We spoke to community leaders in and around our Healthy Places NC counties to gather their thoughts on leadership development, capacity building, and the role of equity in their work during this critical time in our state and country.
Tell us a little bit about yourself and your work.
I am 28 years old, and I am a former child farmworker. I have lived in rural eastern NC since I was five years old when my family and I made the transition from California to North Carolina. My mom was a single parent who worked at a hog farm and in the tobacco fields in order to provide for us. My sisters and I eventually joined her and worked the fields during the summer as well. I was introduced to NC FIELD when I was almost 18 years old, studying how farmworker’s housing was directly impacting their health. That year I also joined NC FIELD’s youth group, and it was here that I learned more about the systems that are in place that discriminate against the Latinx community and the lack of access to resources; this was heightened by the aftermath of hurricane Florence and now with COVID-19. It also motivated me to continue doing the work that we do because we are an organization created with the help of farmworkers for farmworkers and there is more progress to be made.
Why is it important to invest in community leaders?
COVID-19 and hurricane response capacity really highlight what hasn’t been built in rural eastern NC and underscores the importance of community leaders. It is imperative that foundations that want to facilitate healthy rural communities and opportunities for vulnerable and marginalized residents understand the type of support we need. To see positive change and a return on investment in rural communities, there must be an investment in capacity building of residents.
How have past and current health improvement efforts in your community affected your ability to respond to current crises?
ACA (Affordable Care Act) outreach and enrollment staff from Access East and Greene County Health Care are the two most prominent organizations with a history of providing field-based direct services for health insurance in our service area. We also know recruiters from some local migrant education programs visit camps with workers under age twenty-two, and they often address health and safety. Probably the most significant change for NC FIELD has been the collaborative relationship with Kinston Community Health Center. We help them when they need volunteers, and they help us with planning, grants assistance, and innovation. Most recently, we were invited to help in a project to distribute internet connections and laptops to migrant and seasonal families and camps with limited access.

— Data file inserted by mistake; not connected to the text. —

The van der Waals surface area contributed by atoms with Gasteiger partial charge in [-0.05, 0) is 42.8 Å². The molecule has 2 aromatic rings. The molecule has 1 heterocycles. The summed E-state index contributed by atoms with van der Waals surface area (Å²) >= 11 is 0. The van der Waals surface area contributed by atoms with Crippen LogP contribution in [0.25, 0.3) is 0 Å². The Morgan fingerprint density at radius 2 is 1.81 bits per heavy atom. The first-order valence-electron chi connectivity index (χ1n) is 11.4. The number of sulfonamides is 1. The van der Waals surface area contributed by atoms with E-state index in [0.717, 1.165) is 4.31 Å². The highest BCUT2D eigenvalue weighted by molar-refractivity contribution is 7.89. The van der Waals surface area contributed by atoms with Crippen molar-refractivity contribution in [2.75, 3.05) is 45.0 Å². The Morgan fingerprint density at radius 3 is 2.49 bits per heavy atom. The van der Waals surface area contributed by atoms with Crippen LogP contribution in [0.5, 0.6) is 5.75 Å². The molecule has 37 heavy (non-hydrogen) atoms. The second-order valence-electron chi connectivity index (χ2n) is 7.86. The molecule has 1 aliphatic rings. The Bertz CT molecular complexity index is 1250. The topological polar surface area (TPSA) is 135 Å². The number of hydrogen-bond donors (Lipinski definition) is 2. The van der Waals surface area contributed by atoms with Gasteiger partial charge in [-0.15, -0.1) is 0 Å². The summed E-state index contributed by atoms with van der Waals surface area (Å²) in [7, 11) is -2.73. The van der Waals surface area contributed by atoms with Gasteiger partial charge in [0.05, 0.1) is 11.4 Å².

How does your work give power to voices that have not traditionally had power?
The agricultural workforce is afraid. Fear is at the heart of our daily lives. Fear to become sick or injured; fear we will tell the truth and be fired or blacklisted; fear people will become even less understanding than they are today. The work we do, often through youth who are advocates and activists in training, allow the community to talk without fear they will be identified. They can speak out and we understand completely. They can vent their frustration, and we share culture, language, and an intimate understanding of their circumstances. Also, our consistency and transparency are important. They understand we have to look for the resources ourselves many times.
How has equity played a role in your work and contributed to the success in your community?
Equity is the goal in my community. Health equity; the right to exist and drive a car to the grocery store without fear of arrest; the right to demand occupational safety; the right to adequately-staffed organizations unbounded by the systemic racism that exists today. Achieving equity requires documentation, advocacy, and systems work. It requires the elimination of racism and the presence of transparency in federal programs. We are nowhere close to achieving that. There is so much more to be done. Equity will never exist without partnerships that work to address the systemic changes contributing to the problems.